Concussion is getting more attention than ever before, with debates about when sportspeople should and shouldn’t be let back onto the pitch after a bang on the head.  Many are still campaigning for the consequences of traumatic brain injuries, in the short and the long-term, to be taken more seriously.

But one common misconception is that a person who’s had a bang on the head shouldn’t be allowed to go to sleep in case they slip into a coma.  However, this is not the current medical advice that’s given because evidence doesn’t back it up.  

Concussion is an injury caused by a heavy bang on the head or a sudden, strong jolt to the brain, in a car crash, for example.  People are right to take blows to the head very seriously.  There can be serious consequences and part of the difficulty is diagnosing the severity of an injury.  

In the US alone there are an estimated 1.6 to three million traumatic brain injuries each year. At the moment doctors have to rely on looking for symptoms such as vomiting, confusion, a loss of balance, blurred vision or headaches, tingling in the arms or the legs to establish how serious an injury might be.

There are high hopes for a simple blood test which might be able to detect concussion in the future by measuring certain substances in the bloodstream. It’s just been discovered by a team at Orlando Regional Medical Centre in Florida that these two proteins are released by the brain when a blow to the head has damaged it.

The reason the fear of letting people sleep has come about, is due to what’s known as the lucid interval

A test will take a few more years to develop and in the meantime doctors have to rely on the observation of symptoms.

The fear of letting people sleep has come about from a misunderstanding of the “lucid interval”. This is rare, but it’s the name for the period of time after someone wakes up from being unconscious, and seems fine, but meanwhile their brain is bleeding, a state known as a haematoma, is causing pressure on the tissue of the brain. If this causes them to lose consciousness again, this time it’s a medical emergency.

But even when someone does have a bleed on the brain, this lucid interval only occurs in a minority of cases.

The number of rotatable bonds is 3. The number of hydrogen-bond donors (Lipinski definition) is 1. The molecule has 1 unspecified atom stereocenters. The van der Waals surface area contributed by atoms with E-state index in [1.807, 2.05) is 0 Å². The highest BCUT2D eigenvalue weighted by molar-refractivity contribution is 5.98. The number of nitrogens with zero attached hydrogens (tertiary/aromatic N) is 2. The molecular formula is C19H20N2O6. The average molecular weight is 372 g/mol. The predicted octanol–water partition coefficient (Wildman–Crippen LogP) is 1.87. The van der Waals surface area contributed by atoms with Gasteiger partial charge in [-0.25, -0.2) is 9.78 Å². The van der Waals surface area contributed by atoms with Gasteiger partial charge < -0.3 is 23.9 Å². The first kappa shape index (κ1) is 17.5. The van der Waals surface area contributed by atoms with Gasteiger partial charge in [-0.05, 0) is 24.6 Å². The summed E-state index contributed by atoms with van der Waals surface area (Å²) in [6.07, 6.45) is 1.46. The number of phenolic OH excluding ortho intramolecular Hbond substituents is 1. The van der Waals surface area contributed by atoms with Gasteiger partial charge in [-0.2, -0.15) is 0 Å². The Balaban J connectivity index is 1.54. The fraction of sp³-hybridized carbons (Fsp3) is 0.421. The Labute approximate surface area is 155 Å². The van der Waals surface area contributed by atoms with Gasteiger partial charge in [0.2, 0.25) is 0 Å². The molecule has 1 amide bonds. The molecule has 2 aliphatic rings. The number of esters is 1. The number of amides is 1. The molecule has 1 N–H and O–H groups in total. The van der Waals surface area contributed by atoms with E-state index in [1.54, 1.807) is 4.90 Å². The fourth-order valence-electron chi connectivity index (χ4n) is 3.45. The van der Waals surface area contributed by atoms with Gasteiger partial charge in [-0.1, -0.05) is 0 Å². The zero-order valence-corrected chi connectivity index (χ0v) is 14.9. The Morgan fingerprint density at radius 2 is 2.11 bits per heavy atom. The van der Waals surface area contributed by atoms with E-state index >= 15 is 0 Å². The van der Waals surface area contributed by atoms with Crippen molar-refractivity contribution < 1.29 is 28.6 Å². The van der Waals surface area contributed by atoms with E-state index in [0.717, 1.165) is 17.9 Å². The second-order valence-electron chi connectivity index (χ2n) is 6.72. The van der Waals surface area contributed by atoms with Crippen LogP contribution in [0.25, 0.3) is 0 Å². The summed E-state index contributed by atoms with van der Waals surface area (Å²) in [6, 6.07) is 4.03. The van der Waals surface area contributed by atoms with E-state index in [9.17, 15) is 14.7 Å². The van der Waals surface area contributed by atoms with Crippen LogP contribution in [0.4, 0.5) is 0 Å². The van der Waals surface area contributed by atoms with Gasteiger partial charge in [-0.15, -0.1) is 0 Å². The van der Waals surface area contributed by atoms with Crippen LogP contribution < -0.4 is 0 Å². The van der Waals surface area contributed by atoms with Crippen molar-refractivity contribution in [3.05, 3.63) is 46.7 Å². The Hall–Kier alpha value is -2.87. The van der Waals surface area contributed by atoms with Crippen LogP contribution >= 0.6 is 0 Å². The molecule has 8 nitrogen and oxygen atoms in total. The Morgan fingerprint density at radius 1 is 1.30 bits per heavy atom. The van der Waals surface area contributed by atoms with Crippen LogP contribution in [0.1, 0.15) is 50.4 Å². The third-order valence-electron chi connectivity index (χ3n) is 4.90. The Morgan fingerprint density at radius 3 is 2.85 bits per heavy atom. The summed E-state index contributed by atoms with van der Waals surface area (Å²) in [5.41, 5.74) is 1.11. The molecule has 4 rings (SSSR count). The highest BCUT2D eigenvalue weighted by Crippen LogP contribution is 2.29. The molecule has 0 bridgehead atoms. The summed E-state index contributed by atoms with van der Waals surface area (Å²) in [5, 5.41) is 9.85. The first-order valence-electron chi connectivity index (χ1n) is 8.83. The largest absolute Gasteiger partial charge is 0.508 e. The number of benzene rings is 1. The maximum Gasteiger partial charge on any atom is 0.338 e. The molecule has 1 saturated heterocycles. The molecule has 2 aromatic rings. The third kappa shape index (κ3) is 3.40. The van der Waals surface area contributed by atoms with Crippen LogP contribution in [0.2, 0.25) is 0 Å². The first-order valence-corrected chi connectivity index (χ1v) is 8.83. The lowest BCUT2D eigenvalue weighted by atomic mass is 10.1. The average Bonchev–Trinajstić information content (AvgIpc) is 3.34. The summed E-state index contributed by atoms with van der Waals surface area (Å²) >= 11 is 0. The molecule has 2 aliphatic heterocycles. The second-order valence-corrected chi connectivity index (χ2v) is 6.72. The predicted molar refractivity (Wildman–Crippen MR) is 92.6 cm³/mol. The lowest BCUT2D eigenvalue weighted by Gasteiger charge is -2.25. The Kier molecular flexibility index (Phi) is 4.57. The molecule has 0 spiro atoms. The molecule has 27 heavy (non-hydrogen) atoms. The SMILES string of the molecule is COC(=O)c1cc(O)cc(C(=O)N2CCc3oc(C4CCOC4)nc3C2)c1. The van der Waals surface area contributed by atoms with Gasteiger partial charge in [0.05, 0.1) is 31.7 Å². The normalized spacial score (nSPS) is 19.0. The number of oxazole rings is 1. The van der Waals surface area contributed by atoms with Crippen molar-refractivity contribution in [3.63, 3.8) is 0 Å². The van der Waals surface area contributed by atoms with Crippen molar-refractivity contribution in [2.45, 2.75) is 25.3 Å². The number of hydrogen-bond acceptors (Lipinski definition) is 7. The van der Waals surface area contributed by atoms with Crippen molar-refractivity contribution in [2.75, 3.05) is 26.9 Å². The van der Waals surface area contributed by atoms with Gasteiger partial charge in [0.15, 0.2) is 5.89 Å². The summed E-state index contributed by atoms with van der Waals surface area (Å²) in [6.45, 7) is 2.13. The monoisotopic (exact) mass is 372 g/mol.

However, the possibility of a bleed on the brain is the reason that it is important to look out the symptoms I mentioned before if you are with someone who has banged their head. These guidelines are given by many different organisations from World Rugby to Britain’s NHS. But if someone is not confused or vomiting, or has double vision or trouble walking or a severe head or neck ache, these recommendations do not include the advice to keep them awake. In fact rest is what’s needed, both physically and cognitively.  

So athletes have to stop training for a time, but should also stop taxing their brains. Children should do less school work, for example, until they have fully recovered.  The brain needs to heal by not doing so much and so sleep is perfect for it.  It’s not bad, it’s a good thing.

This is the current advice. Although it should be said, that until very recently, very few trials have tested the advice that is given, something that worries some researchers.

Some organisations do recommend that if a child has sustained a head injury, they should be woken every hour or two on the first night

The good news is that several news trials have been registered and are underway, so we should soon have more information on the best way to treat concussion and to care for people after a head injury.

Part of the confusion here, surrounds the term concussion. It sounds so benign that some doctors argue that we should always aim to call it traumatic brain injury instead.

But some organisations do recommend that if a child has sustained a head injury, they should be woken every hour or two on the first night to check that they are still alright and that they can hold a conversation, before allowing them to go back to sleep again.

So sleep is recommended, but that doesn’t always mean it’s easy.  Research reveals a variety of different sleep disorders which are more common after concussion, in particularly insomnia, fatigue, and sleepiness and sometimes even narcolepsy or sleep apnea.  

Join 600,000+ Future fans by liking us on Facebook, or follow us on Twitter, Google+, LinkedIn and Instagram.

If you liked this story, sign up for the weekly features newsletter, called “If You Only Read 6 Things This Week”. A handpicked selection of stories from BBC Future, Earth, Culture, Capital, Travel and Autos, delivered to your inbox every Friday.

All content within this column is provided for general information only, and should not be treated as a substitute for the medical advice of your own doctor or any other health care professional. The BBC is not responsible or liable for any diagnosis made by a user based on the content of this site. The BBC is not liable for the contents of any external internet sites listed, nor does it endorse any commercial product or service mentioned or advised on any of the sites. Always consult your own GP if you're in any way concerned about your health.